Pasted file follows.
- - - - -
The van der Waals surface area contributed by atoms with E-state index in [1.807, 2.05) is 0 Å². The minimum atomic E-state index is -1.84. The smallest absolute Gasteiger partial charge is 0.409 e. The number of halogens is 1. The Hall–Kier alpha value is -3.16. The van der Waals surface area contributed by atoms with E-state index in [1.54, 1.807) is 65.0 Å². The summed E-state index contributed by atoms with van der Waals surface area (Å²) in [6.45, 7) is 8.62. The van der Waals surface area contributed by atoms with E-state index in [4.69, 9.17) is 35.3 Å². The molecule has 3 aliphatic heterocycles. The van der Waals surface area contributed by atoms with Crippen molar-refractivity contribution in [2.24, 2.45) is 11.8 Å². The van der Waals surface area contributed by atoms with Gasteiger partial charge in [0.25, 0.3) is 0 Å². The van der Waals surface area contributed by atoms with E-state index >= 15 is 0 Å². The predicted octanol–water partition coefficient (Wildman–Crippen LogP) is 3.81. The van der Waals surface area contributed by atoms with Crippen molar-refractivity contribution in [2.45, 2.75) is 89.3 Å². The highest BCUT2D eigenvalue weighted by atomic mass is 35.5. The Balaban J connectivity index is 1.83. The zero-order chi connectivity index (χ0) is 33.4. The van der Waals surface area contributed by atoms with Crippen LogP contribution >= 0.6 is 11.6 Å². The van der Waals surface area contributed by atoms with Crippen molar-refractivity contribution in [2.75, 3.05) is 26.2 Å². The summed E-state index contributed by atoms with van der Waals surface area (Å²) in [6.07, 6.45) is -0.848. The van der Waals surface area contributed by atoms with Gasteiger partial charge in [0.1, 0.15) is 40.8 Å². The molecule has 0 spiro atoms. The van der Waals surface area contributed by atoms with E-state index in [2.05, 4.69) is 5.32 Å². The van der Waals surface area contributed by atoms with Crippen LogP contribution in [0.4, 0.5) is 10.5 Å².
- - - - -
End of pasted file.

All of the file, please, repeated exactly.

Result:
The van der Waals surface area contributed by atoms with E-state index in [1.807, 2.05) is 0 Å². The minimum atomic E-state index is -1.84. The smallest absolute Gasteiger partial charge is 0.409 e. The number of halogens is 1. The Hall–Kier alpha value is -3.16. The van der Waals surface area contributed by atoms with E-state index in [1.54, 1.807) is 65.0 Å². The summed E-state index contributed by atoms with van der Waals surface area (Å²) in [6.45, 7) is 8.62. The van der Waals surface area contributed by atoms with E-state index in [4.69, 9.17) is 35.3 Å². The molecule has 3 aliphatic heterocycles. The van der Waals surface area contributed by atoms with Crippen molar-refractivity contribution in [2.24, 2.45) is 11.8 Å². The van der Waals surface area contributed by atoms with Gasteiger partial charge in [0.25, 0.3) is 0 Å². The van der Waals surface area contributed by atoms with E-state index >= 15 is 0 Å². The predicted octanol–water partition coefficient (Wildman–Crippen LogP) is 3.81. The van der Waals surface area contributed by atoms with Crippen molar-refractivity contribution in [2.45, 2.75) is 89.3 Å². The highest BCUT2D eigenvalue weighted by atomic mass is 35.5. The Balaban J connectivity index is 1.83. The zero-order chi connectivity index (χ0) is 33.4. The van der Waals surface area contributed by atoms with Crippen LogP contribution >= 0.6 is 11.6 Å². The van der Waals surface area contributed by atoms with Crippen molar-refractivity contribution in [2.75, 3.05) is 26.2 Å². The summed E-state index contributed by atoms with van der Waals surface area (Å²) in [6.07, 6.45) is -0.848. The van der Waals surface area contributed by atoms with Gasteiger partial charge in [0.1, 0.15) is 40.8 Å². The molecule has 0 spiro atoms. The van der Waals surface area contributed by atoms with E-state index in [2.05, 4.69) is 5.32 Å². The van der Waals surface area contributed by atoms with Crippen LogP contribution in [0.4, 0.5) is 10.5 Å².